For a long time, I thought that my communication techniques were flawless when it came to my relationships. By talking and sharing my feelings whenever they popped into the head, I thought I had mastered the art of connecting with my partner.
Decades later, I have learned (albeit the hard way) that there are numerous ways that couples choose to communicate in their relationships… and the majority of this communication isn’t necessarily healthy.
It has been a long uphill journey, but over the last few years, I have learned what works and what doesn’t work in regard to communicating with my partner.
Here are five examples of communication that could be extremely damaging to your relationship.
#1. Stonewalling/giving them the silent treatment
Recently I was speaking with a friend who told me that she got into a horrible fight with her husband.
The argument started out small but things quickly escalated to the point where he was shutting down emotionally and she began raising her voice to try to elicit a reaction. For several days after the fight, her husband went to stay with a friend and refused to talk about what had happened.
His reaction to her raising her voice wasn’t necessarily uncommon. When someone feels cornered or trapped they can shut down completely and start stonewalling primarily because they feel hurt and frustrated.
Although it can be easy to resort to these behaviors in your relationship, it is actually one of the top indicators for divorce in couples and needs to be addressed immediately, ideally with the help of a therapist.
#2. Bringing up past mistakes and keeping score
There is a couple that my partner and I see every now and again because they are part of our friend group.
Every time that they are with us, there are constant little jabs and arguments between them about things that have happened in the past. Although many of the jabs are done under the guise of “joking” it is obvious that resentment and anger are building between them
The reality is that it can be extremely tempting to keep score. When our partner makes a mistake it can become a “gotcha” moment that we store in our head and revisit the past when we want to use it against them.
No relationship is going to be perfectly even and keeping a tally on who is “winning” between you and your partner is bound to end badly.
#3. Invalidating their feelings
You may not necessarily understand why your partner is feeling a certain way, but not having empathy for them in those moments can be detrimental to a relationship.
“To invalidate someone’s feelings is to dismiss, belittle, or otherwise cast doubt or judgment on their emotional experience. When we unknowingly invalidate our partners, we express our feeling that their perception about their own experiences might not be accurate or faithful.” -Regain
Years ago I was with someone who constantly told me that I was overreacting or being silly when I shared my feelings with him.
By the end of our relationship, not only was I hesitant to share even my smallest feelings with him, but I doubted whether or not they were even valid.
#4. Becoming defensive instead of listening to your partner
I absolutely hate admitting when I am wrong and my defensiveness is something I have had to work on in my relationship since day one.
When we first started dating I would immediately shut down if my partner tried to give me any kind of feedback.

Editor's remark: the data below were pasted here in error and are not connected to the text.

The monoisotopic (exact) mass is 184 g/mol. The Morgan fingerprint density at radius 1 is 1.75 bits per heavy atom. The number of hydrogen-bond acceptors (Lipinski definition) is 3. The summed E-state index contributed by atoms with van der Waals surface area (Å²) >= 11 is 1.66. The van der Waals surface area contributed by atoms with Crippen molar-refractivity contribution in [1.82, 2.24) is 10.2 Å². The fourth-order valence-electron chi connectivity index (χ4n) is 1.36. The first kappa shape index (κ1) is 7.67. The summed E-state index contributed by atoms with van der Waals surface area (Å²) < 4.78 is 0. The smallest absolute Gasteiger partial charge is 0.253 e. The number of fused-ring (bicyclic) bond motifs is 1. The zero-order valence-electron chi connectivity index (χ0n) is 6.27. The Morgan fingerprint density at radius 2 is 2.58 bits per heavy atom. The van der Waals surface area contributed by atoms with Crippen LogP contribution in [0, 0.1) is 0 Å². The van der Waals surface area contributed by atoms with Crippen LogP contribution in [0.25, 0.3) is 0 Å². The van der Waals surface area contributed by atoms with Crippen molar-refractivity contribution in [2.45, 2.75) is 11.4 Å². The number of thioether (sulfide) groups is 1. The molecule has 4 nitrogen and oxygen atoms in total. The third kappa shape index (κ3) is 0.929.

At one point my boyfriend actually had to sit me down to explain (gently) that he was struggling to communicate with me due to how defensive I would get if he brought up anything that forced me to be vulnerable.
His words hit home and I realized that I needed to fight through the defensiveness to truly hear him and be willing to grow in our relationship.
#5. Resorting to yelling when things get heated
Years ago I knew a couple who had the wildest fights I have ever witnessed, let’s call them Tom and Andrea.
There was one night when Andrea was yelling at Tom in the car so much that he resorted to jumping out of the moving vehicle while she was driving. He was banged up and bruised but thankfully not terribly injured.
Another night, Tom smashed their expensive dresser due to his frustration and it was broken beyond repair to the point where they ended up just hauling the broken wood pieces out to the dumpster. They’re married now but although it’s been years since I’ve talked to them or seen them, I cannot help but assume that they still have blowout fights.
Arguments and friction in a relationship are normal and actually healthy. That being said, I truly believe that how a couple chooses to navigate their fights says volumes about their relationship, If you are constantly yelling or driving each other off the edge, you are not fighting in a healthy or constructive way.
Communication is never going to be perfect
Yesterday I woke up and was feeling a bit emotional. My partner was already working when I woke up so I didn’t see him until later on in the day when he came into the kitchen to make lunch.
He seemed preoccupied with his thoughts and didn’t say anything to me.
Normally I would have just talked to him and not thought twice about it, but for some reason, I blew a gasket. Bursting into tears I walked into his office after he went back in, and said he was ignoring me completely. Taken aback my partner pulled me into a hug, telling me that he had just been preoccupied with work and didn’t mean to ignore me. Then he started laughing and just said, “you can’t expect for me to be able to read your mind baby.”
His words were a reminder that even though I write and talk about relationships all the time, I am very far from perfect.
When it comes to communication I believe that, along with everyone else, I will always need a little more practice.